Having a stroke is usually something that happens to older people, right? Not so, according to several studies. Now younger people are at higher risk for the condition.
Strokes are typically associated with people age 65 and older. But according to the New York Times, 10-15 percent of strokes actually hit people age 45 and younger.
One study, published in Neurology, looked at strokes suffered by people aged 15-44 in the United States. It found that in that age group, between 532,000 and 852,000 people have had a stroke, reported MedicalNewsToday.com.
In 2011, the Centers for Disease Control and Prevention released a study showing a disturbing rise among young adults who have had acute ischemic strokes, wrote ABCNews.com. Ischemic strokes are the most common type. A blockage of some sort cuts off the blood supply to the brain.
The CDC study said that from 1995 to 2008, women ages 15-34 who were hospitalized for acute ischemic strokes rose nearly 23 percent. With women ages 35-44, that number jumped 29 percent from 9,400 a year to nearly 13,400.
Why is the increase happening?
There is a higher prevalence of risk factors affecting younger people now. These include obesity, high blood pressure, high cholesterol and smoking. Abusing alcohol and drugs and even birth control pills can also be risk factors, said NY Times.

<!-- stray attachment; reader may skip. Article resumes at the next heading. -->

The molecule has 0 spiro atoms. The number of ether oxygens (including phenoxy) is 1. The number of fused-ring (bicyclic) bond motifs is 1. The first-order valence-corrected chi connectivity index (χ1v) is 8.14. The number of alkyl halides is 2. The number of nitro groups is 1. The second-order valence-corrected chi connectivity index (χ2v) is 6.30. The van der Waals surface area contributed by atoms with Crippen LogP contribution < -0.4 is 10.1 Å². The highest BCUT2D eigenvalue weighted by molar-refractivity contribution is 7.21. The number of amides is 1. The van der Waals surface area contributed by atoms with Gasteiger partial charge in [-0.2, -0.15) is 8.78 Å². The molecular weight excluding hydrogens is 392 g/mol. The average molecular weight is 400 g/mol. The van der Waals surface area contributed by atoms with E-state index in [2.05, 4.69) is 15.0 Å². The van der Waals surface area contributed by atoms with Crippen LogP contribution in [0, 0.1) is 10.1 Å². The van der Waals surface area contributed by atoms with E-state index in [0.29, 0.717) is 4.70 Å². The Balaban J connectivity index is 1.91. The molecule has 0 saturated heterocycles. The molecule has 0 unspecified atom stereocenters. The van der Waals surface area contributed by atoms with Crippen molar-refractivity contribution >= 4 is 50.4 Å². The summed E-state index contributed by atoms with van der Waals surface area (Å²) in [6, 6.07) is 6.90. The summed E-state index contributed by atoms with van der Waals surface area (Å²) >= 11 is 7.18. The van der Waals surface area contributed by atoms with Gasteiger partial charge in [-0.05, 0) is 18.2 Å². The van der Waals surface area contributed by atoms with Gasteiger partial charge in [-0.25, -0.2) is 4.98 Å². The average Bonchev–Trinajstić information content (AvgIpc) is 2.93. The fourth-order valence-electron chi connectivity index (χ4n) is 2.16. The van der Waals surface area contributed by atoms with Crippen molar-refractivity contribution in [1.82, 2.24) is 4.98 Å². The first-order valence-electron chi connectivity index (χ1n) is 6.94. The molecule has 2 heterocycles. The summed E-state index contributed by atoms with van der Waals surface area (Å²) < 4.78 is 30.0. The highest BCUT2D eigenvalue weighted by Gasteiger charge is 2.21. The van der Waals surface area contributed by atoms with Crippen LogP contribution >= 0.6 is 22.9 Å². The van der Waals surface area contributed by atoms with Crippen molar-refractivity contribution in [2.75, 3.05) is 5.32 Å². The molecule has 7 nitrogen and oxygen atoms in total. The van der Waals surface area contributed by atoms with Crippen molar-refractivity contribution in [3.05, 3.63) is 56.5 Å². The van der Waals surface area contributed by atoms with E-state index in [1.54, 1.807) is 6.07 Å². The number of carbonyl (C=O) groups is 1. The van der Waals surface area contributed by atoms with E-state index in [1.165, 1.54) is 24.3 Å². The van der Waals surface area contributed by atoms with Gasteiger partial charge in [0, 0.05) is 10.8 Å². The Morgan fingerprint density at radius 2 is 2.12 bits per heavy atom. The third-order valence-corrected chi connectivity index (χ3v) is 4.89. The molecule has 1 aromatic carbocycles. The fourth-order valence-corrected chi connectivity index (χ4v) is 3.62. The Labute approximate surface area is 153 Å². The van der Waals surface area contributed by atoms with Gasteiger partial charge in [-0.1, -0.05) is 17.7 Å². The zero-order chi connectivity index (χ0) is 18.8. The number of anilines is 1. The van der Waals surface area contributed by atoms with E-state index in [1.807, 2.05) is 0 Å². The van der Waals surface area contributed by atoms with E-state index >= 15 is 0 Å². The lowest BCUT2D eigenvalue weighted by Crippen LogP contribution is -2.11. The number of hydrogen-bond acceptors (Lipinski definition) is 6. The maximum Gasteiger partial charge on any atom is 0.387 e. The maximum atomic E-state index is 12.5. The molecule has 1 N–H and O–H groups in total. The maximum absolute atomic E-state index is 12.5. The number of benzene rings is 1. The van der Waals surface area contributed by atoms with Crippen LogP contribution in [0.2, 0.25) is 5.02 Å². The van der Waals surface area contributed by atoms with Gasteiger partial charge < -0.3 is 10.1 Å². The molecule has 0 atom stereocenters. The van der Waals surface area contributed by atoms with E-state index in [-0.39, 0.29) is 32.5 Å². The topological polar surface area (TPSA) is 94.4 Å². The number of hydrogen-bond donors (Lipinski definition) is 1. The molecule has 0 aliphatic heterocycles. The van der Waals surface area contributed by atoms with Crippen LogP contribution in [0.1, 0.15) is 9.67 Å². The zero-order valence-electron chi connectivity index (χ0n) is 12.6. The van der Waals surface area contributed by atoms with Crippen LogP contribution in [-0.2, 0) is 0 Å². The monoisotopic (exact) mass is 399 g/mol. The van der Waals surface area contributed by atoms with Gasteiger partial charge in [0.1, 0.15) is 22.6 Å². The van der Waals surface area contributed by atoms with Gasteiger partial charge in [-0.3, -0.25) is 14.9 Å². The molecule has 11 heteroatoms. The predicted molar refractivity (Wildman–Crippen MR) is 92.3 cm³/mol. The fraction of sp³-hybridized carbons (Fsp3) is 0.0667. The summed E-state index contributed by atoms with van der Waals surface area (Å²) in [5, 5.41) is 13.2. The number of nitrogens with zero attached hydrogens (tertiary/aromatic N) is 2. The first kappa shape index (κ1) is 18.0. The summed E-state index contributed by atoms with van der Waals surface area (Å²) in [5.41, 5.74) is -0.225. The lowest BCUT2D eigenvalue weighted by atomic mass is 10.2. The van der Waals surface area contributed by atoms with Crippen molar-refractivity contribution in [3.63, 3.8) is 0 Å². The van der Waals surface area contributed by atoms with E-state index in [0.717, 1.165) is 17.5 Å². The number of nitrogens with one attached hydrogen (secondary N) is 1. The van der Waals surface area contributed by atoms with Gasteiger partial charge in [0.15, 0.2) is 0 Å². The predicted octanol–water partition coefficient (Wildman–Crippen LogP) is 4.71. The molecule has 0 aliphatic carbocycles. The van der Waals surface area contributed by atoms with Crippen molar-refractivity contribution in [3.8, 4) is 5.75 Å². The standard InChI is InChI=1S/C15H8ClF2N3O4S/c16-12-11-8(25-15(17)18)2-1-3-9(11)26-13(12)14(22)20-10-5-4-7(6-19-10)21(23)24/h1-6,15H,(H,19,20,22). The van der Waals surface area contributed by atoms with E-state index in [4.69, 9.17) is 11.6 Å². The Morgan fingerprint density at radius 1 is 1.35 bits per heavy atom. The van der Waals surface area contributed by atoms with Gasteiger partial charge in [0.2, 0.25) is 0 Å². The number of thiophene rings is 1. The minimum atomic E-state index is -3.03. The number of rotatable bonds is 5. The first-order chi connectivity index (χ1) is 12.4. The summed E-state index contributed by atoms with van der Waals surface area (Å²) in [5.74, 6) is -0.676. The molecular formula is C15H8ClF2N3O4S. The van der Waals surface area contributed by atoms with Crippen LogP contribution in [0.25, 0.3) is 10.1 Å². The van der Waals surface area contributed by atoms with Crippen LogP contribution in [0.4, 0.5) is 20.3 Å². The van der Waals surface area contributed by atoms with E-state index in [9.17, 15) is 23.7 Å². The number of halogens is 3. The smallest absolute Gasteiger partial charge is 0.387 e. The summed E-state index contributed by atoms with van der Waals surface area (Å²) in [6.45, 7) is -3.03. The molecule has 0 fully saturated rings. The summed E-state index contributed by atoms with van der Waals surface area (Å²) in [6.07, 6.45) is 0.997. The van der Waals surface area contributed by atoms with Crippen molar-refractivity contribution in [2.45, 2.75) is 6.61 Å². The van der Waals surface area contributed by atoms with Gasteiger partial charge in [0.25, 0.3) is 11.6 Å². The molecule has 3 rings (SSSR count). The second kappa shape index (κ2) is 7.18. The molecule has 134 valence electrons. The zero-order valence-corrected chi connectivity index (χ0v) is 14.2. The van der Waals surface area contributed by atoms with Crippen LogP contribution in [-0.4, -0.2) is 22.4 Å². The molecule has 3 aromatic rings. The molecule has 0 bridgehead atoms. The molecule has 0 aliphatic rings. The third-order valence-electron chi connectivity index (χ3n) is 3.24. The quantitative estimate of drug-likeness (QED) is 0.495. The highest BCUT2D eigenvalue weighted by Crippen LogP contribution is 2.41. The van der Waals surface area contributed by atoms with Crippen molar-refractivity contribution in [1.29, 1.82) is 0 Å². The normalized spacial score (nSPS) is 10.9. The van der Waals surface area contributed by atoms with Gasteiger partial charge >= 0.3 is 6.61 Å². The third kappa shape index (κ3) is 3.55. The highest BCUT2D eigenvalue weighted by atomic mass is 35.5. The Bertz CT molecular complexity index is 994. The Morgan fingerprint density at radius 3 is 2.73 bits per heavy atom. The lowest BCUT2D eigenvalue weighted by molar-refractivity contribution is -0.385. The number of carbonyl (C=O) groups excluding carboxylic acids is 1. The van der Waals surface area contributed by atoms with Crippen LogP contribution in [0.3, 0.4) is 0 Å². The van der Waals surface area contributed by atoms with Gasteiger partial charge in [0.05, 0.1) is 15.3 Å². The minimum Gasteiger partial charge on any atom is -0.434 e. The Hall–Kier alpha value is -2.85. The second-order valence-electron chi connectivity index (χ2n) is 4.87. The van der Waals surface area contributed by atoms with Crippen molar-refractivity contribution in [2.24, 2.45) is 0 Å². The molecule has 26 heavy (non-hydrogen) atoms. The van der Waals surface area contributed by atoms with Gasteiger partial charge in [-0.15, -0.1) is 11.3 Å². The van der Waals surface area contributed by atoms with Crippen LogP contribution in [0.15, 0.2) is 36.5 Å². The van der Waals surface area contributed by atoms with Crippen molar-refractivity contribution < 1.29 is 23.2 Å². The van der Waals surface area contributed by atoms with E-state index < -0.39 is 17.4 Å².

Another issue with younger people and strokes is misdiagnoses. Misdiagnosis can stem from a lack of awareness that strokes in young people are not actually that common. So doctors may diagnose it as something else.
Researchers at Wayne State University found that nearly 14 percent of the time, patients were misdiagnosed as being drunk, having an inner ear infection, or suffering from benign vertigo, wrote ABCNews.com.
“Only 20 to 30 percent of patients get to the emergency room within three hours of symptom onset,” Dr. Seemant Chaturvedi a neurologist at Wayne State told NY Times.
“They tend to wait to see if the symptoms will go away spontaneously, and they show up in the E.R. 12 to 24 hours later.”
A misdiagnosis or delayed diagnosis can mean a more difficult recovery after suffering from a stroke.
A unique characteristic of a stroke is that symptoms come on suddenly. Symptoms include:
- Numbness in the arm, face or leg, especially on just one side of the body
- Difficulty speaking or understanding speech
- Vision problems
- Dizziness or loss of balance or a sudden, severe headache
If you or someone you know experiences the sudden onset of these symptoms, seek medical attention as soon as possible.
Brody, Jane E. "Too Young to Have a Stroke? Think Again." Well Too Young to Have a Stroke Think Again Comments. 3 Sept. 2012. Web. 8 May 2015.
Whiteman, Honor. Medical News Today. MediLexicon International. Web. 8 May 2015.
Wolff Perrine, Jennifer. "More Young Women Having Strokes." ABC News. ABC News Network, 4 Mar. 2012. Web. 8 May 2015.
Reviewed May 14, 2015
by Michele Blacksberg RN
Edited by Jody Smith